Coin collection is a wonderful hobby. While some coin collectors enjoy hunting for rare coins, others take it as an investment to make money out of it. As a coin collector if you know something about the grading and evaluation of coins, you will have a better idea about what others may be looking for.
Types of coin collectors
Normally coin collectors collect only some specific type of coins so as to add value to their collection and also to make it interesting to the buyers. Some other collectors do it only for personal satisfaction and are more interested in the uniqueness of coins. Series coin collectors are interested in coin series with yearly marks and design changes. They will not like to miss any coin of their series. The type collectors are people interested in the series of coins which have been changing.
There are ancient coin collectors: these are people interested in coins of the period spanning 650 BC to 450 AD. During this period coins were supposed to be invented and used. These coins are made of bronze, silver or gold. The Romans ruled in this period and these coins feature Roman emperors, their towns and gods, etc.
Token collectors collect tokens which were used in place of the actual currency when the coins were in shortage. Though these tokens might not have been authorized by the government, they were in use in place of the local currency.
Grading of Coins
Coins can also be graded for evaluation purposes. The condition of the coin decides its grading and that in turn will govern its price. It will be useful if a coin collector knows grading coins so that he can safeguard himself from cheating.
The term “uncirculated coins” refers to coins which show no wear or tear, they are also referred to as being “in mint condition”. The MS (mint state) grading is determined by the coin’s shine, visible contact marks or hair lines scratches, and the overall look. The MS grading ranges from MS-60 (implying dull luster) to MS-70 (meaning flawless). While the grade, MS-70, is unachievable, coins with grades MS-65 or higher will fetch good prices.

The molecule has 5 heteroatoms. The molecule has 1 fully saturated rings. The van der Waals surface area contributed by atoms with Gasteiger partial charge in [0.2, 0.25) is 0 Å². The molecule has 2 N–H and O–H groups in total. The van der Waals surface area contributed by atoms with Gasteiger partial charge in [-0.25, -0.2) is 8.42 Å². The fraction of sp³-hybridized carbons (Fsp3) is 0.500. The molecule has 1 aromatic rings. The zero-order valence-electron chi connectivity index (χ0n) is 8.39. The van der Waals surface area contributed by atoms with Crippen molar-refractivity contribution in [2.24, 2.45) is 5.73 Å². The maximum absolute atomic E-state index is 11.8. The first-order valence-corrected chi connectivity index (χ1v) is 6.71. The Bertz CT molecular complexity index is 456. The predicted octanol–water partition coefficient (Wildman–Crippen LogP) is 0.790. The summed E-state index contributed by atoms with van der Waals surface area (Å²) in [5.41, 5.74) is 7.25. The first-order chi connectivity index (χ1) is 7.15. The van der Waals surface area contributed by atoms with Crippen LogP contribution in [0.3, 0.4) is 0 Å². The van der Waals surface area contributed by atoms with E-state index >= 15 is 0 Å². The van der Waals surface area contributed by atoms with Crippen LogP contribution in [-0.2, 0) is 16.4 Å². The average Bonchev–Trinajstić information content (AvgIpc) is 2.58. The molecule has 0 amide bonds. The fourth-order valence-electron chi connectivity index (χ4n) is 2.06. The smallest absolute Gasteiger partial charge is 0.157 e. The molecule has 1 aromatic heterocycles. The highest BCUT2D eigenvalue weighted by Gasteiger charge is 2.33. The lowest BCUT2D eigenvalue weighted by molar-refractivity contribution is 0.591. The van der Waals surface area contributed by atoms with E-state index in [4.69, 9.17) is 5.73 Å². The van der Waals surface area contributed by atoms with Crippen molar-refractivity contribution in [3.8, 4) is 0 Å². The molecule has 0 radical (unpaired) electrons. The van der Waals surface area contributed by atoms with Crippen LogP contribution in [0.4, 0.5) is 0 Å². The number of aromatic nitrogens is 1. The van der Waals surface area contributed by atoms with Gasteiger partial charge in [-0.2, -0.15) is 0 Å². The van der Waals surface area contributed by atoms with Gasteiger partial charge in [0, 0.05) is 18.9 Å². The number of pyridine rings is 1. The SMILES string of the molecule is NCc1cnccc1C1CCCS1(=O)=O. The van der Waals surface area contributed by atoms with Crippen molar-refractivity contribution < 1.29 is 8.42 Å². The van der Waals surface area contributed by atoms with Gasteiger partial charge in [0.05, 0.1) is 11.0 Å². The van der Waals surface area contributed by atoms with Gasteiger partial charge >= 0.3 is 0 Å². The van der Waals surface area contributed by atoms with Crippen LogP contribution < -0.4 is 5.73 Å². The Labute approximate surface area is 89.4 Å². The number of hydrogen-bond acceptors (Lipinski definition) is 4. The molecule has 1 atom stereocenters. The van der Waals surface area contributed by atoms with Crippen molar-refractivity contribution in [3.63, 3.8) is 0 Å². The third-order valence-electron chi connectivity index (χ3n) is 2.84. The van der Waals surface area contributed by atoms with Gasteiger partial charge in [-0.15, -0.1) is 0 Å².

The circulated coins are graded less harshly — amount of scratches or dirt on the coins with years of use are ignored while grading. Instead, the quality of physical appearance such as luster of the coin, visibility of design elements, letters and numerals, etc., determine the grade of the coin. Their worth is indicated by the following grades: For more details, please visit these sites:- www.bunnydirectories.com
AU (about “uncirculated”), EF (extremely fine), VF (very fine), F (fine), VG (very good), G (good), AG (about good), F-2 (fair) and as
Since, these coins had been in circulation unlike the uncirculated coins which were never used, the grading of circulated coins do not drastically affect their value. This is a useful situation for those who need them merely to complete their collection.
The basic laws of economics applies to the world of coins too. The price of a particular coin will also be governed by the usual demand-supply situation, disregarding the grade of the coin. The low supply coins with heavy demand will be expensive compared to those in good supply.
It is the coin dealers who establish the demand, and hence the coins’ worth, by comparing the number of buyers and sellers. As a coin becomes hard to find, the coin dealers raises its price, and more people come forward to sell it.
You must know that grading and pricing of coins usually require a good deal of experience. While there are plenty of tips and guide books about grading and coin evaluations, it is the professional coin dealers who have the final word on the coins’ worth. It may be a good exercise that you grade and evaluate your coins yourself and then talk to some professional dealers to find out why your results are different from theirs.
While the investment and profit part will be always there in coin collections, it can certainly be made to be a joyful hobby. Besides knowing a thing or two about grading will be always useful so that no one can exploit your ignorance.